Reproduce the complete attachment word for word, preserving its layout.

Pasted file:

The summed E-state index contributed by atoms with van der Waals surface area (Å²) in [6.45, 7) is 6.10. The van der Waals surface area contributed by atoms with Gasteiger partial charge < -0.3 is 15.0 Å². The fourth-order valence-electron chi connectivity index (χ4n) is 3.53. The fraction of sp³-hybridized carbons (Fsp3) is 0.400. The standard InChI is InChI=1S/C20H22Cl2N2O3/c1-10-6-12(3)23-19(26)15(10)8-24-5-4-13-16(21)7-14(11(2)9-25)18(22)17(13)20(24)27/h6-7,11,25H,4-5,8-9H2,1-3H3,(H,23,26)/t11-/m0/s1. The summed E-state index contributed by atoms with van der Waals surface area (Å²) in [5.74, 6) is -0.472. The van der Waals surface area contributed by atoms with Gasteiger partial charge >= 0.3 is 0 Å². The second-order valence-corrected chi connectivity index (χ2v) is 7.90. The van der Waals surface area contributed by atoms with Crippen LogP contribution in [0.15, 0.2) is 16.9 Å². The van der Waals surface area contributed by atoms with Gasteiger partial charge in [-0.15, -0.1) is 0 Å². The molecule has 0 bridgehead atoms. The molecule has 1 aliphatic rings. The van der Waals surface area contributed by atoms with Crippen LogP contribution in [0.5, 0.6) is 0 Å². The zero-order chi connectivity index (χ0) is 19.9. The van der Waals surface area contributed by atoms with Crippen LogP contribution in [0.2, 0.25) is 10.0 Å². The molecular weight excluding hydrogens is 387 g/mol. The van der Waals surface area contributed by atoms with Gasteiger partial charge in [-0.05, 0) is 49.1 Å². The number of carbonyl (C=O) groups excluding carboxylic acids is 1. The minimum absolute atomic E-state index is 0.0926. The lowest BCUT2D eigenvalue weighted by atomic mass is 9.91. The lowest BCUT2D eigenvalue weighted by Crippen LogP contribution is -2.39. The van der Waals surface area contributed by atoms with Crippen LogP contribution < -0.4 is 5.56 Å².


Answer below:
The summed E-state index contributed by atoms with van der Waals surface area (Å²) in [6.45, 7) is 6.10. The van der Waals surface area contributed by atoms with Gasteiger partial charge < -0.3 is 15.0 Å². The fourth-order valence-electron chi connectivity index (χ4n) is 3.53. The fraction of sp³-hybridized carbons (Fsp3) is 0.400. The standard InChI is InChI=1S/C20H22Cl2N2O3/c1-10-6-12(3)23-19(26)15(10)8-24-5-4-13-16(21)7-14(11(2)9-25)18(22)17(13)20(24)27/h6-7,11,25H,4-5,8-9H2,1-3H3,(H,23,26)/t11-/m0/s1. The summed E-state index contributed by atoms with van der Waals surface area (Å²) in [5.74, 6) is -0.472. The van der Waals surface area contributed by atoms with Gasteiger partial charge >= 0.3 is 0 Å². The second-order valence-corrected chi connectivity index (χ2v) is 7.90. The van der Waals surface area contributed by atoms with Crippen LogP contribution in [0.15, 0.2) is 16.9 Å². The van der Waals surface area contributed by atoms with Gasteiger partial charge in [-0.15, -0.1) is 0 Å². The molecule has 0 bridgehead atoms. The molecule has 1 aliphatic rings. The van der Waals surface area contributed by atoms with Crippen LogP contribution in [0.5, 0.6) is 0 Å². The zero-order chi connectivity index (χ0) is 19.9. The van der Waals surface area contributed by atoms with Crippen LogP contribution in [0.2, 0.25) is 10.0 Å². The molecular weight excluding hydrogens is 387 g/mol. The van der Waals surface area contributed by atoms with Gasteiger partial charge in [-0.05, 0) is 49.1 Å². The number of carbonyl (C=O) groups excluding carboxylic acids is 1. The minimum absolute atomic E-state index is 0.0926. The lowest BCUT2D eigenvalue weighted by atomic mass is 9.91. The lowest BCUT2D eigenvalue weighted by Crippen LogP contribution is -2.39. The van der Waals surface area contributed by atoms with Crippen LogP contribution < -0.4 is 5.56 Å².